Piers Morgan Invokes Texas College Stabbing to Champion Gun Laws

CNN's Piers Morgan used the stabbing of 14 people at Lone Star College on Tuesday to argue that gun laws prevented what could have been a massacre.

On Tuesday's Piers Morgan Live, Morgan hosted two students from the college who said they could have prevented the stabbing had they been allowed to carry guns; he replied that that would create "total Wild West madness" and argued that gun laws prevented the deaths of the students injured by stabbing:

"You see my argument would be that far from – with respect, allowing all the students to carry guns, which I think would descend the school into total Wild West madness, isn't there an argument that this could have been a lot worse if the -- if the person carrying the knife had had a gun? I mean, they'd all be dead, these students. So although it's being used as an argument by people like yourselves in favor of more guns, I would argue it's a – it's a compelling situation where if there had been more guns, more people would have been dead."

 

In an obvious boost of Morgan's case, CNN aired tweets by Democratic strategist Greg Pinelo and liberal New York Times columnist Nicholas Kristof saying that gun laws saved the lives of the stabbing victims. The tweets came just hours after the attack was occurring.

Morgan further questioned the safety of letting students carry guns on campus: "I mean, do you not think if all the students are armed, though, that the kind of day-to-day conflict which goes on on all schools and college campuses could very quickly escalate into much more dangerous situations if everybody had a gun?"

Below is a transcript of the segment that aired on April 9 on Piers Morgan Live at 9:09 p.m. EDT:

PIERS MORGAN: Let me turn to you, Jonathan and Jon Paul. Although you didn't see the incident, you have quite strong views about how you think you should be empowered to deal with this kind of thing. Tell me what you think should happen.

JONATHAN CLAYTON, student at Lone Star College: Well, sir, I think that -- you know that we as students, are – I mean, we are adults and the government does not permit us to have – carry weapons even, sir, even if you have the certificates and certification to carry a handgun. And I think that law should be changed for protection.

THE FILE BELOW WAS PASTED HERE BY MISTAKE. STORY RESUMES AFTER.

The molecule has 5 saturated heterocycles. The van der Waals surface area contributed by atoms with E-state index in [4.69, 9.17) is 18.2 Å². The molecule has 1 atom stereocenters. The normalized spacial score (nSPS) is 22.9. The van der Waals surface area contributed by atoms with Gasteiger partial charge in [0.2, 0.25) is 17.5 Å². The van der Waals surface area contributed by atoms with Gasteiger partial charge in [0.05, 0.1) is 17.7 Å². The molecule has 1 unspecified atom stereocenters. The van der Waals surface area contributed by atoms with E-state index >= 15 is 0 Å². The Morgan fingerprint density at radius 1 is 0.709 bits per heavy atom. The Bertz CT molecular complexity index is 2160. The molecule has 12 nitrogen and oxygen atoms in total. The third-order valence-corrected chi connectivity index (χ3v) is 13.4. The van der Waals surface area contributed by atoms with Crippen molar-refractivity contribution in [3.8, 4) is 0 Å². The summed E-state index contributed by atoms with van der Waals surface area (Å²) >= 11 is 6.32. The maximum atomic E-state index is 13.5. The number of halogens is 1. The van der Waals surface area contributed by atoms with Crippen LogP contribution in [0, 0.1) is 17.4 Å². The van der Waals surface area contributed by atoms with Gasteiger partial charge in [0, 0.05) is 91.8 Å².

MORGAN: So you basically both think that –

JON PAUL CLAYTON, student at Lone Star College: And I agree.

MORGAN: Right. You both think that you should be allowed to carry guns at school?

JON PAUL CLAYTON: Yes, sir. If you're properly trained and have the certifications and all the legal papers, because 99.9 percent of all gun owners are legal, abiding citizens.

MORGAN: Right. But you do have armed -- you do have armed security guards there, right?

JONATHAN CLAYTON: Yes, sir, we do. We have our own police officers here.

MORGAN: Where were they?

JONATHAN CLAYTON: They are – they are all throughout the campus, sir, but since there's about I'm guessing around eight of them, if I remember correctly, sir, and there's a couple hundred or to a thousand students on campus at one time during this, so eight officers can't guard and protect everyone on campus.

MORGAN: You see my argument would be that far from – with respect, allowing all the students to carry guns, which I think would descend the school into total Wild West madness, isn't there an argument that this could have been a lot worse if the -- if the person carrying the knife had had a gun? I mean, they'd all be dead, these students. So although it's being used as an argument by people like yourselves in favor of more guns, I would argue it's a – it's a compelling situation where if there had been more guns, more people would have been dead.

JON PAUL CLAYTON: Well, I can respect your argument, Mr. Piers. Really, this is the only places we cannot legally carry a gun if you have the proper permits is college campuses, post offices and airports. And now airports, you can legally carry knives and stuff, but then you can't even carry a knife legally on a college campus? And this – this particular incident didn't even involve a gun, but would allow us to protect ourselves just like we can anywhere else.--

(Crosstalk)

MORGAN: Let me ask you both, don't you think -- I mean, how old are you both?

MICHAEL CHALFAN, student, Lone Star College: I'm 22, sir.

JONATHAN CLAYTON: I'm 20 years old.

JON PAUL CLAYTON: I'm 26 years old.

MORGAN: Okay. I mean, do you not think if all the students are armed, though, that the kind of day-to-day conflict which goes on on all schools and college campuses could very quickly escalate into much more dangerous situations if everybody had a gun?

Matt Hadro
Matt Hadro
Matt Hadro was a News Analyst for the Media Research Center's News Analysis Division from 2010 through early 2014